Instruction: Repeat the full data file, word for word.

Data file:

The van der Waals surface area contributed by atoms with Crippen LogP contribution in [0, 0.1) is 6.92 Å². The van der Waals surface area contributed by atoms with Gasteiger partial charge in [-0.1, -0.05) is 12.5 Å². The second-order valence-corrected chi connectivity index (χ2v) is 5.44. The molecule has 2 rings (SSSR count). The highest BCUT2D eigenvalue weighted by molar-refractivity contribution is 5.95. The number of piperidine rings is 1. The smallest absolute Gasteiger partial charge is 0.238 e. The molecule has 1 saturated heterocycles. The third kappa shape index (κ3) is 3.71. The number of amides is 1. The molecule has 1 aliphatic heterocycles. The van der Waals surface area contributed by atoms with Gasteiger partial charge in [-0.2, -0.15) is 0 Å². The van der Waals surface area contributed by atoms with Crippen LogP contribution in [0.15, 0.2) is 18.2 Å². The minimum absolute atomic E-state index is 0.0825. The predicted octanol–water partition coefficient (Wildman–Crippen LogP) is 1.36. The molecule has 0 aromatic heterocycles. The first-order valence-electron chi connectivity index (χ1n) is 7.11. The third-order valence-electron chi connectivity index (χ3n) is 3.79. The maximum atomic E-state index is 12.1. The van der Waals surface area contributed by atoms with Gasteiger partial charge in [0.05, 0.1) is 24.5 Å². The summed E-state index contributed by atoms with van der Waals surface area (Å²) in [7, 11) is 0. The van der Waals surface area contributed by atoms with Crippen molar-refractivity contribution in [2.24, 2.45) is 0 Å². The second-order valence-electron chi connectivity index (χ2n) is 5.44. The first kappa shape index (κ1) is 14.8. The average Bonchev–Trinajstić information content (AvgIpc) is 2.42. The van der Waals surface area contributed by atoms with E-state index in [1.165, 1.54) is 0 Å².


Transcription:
The van der Waals surface area contributed by atoms with Crippen LogP contribution in [0, 0.1) is 6.92 Å². The van der Waals surface area contributed by atoms with Gasteiger partial charge in [-0.1, -0.05) is 12.5 Å². The second-order valence-corrected chi connectivity index (χ2v) is 5.44. The molecule has 2 rings (SSSR count). The highest BCUT2D eigenvalue weighted by molar-refractivity contribution is 5.95. The number of piperidine rings is 1. The smallest absolute Gasteiger partial charge is 0.238 e. The molecule has 1 saturated heterocycles. The third kappa shape index (κ3) is 3.71. The number of amides is 1. The molecule has 1 aliphatic heterocycles. The van der Waals surface area contributed by atoms with Gasteiger partial charge in [-0.2, -0.15) is 0 Å². The van der Waals surface area contributed by atoms with Crippen LogP contribution in [0.15, 0.2) is 18.2 Å². The minimum absolute atomic E-state index is 0.0825. The predicted octanol–water partition coefficient (Wildman–Crippen LogP) is 1.36. The molecule has 0 aromatic heterocycles. The first-order valence-electron chi connectivity index (χ1n) is 7.11. The third-order valence-electron chi connectivity index (χ3n) is 3.79. The maximum atomic E-state index is 12.1. The van der Waals surface area contributed by atoms with Gasteiger partial charge in [0.05, 0.1) is 24.5 Å². The summed E-state index contributed by atoms with van der Waals surface area (Å²) in [7, 11) is 0. The van der Waals surface area contributed by atoms with Crippen molar-refractivity contribution in [2.24, 2.45) is 0 Å². The second-order valence-electron chi connectivity index (χ2n) is 5.44. The first kappa shape index (κ1) is 14.8. The average Bonchev–Trinajstić information content (AvgIpc) is 2.42. The van der Waals surface area contributed by atoms with E-state index in [1.165, 1.54) is 0 Å².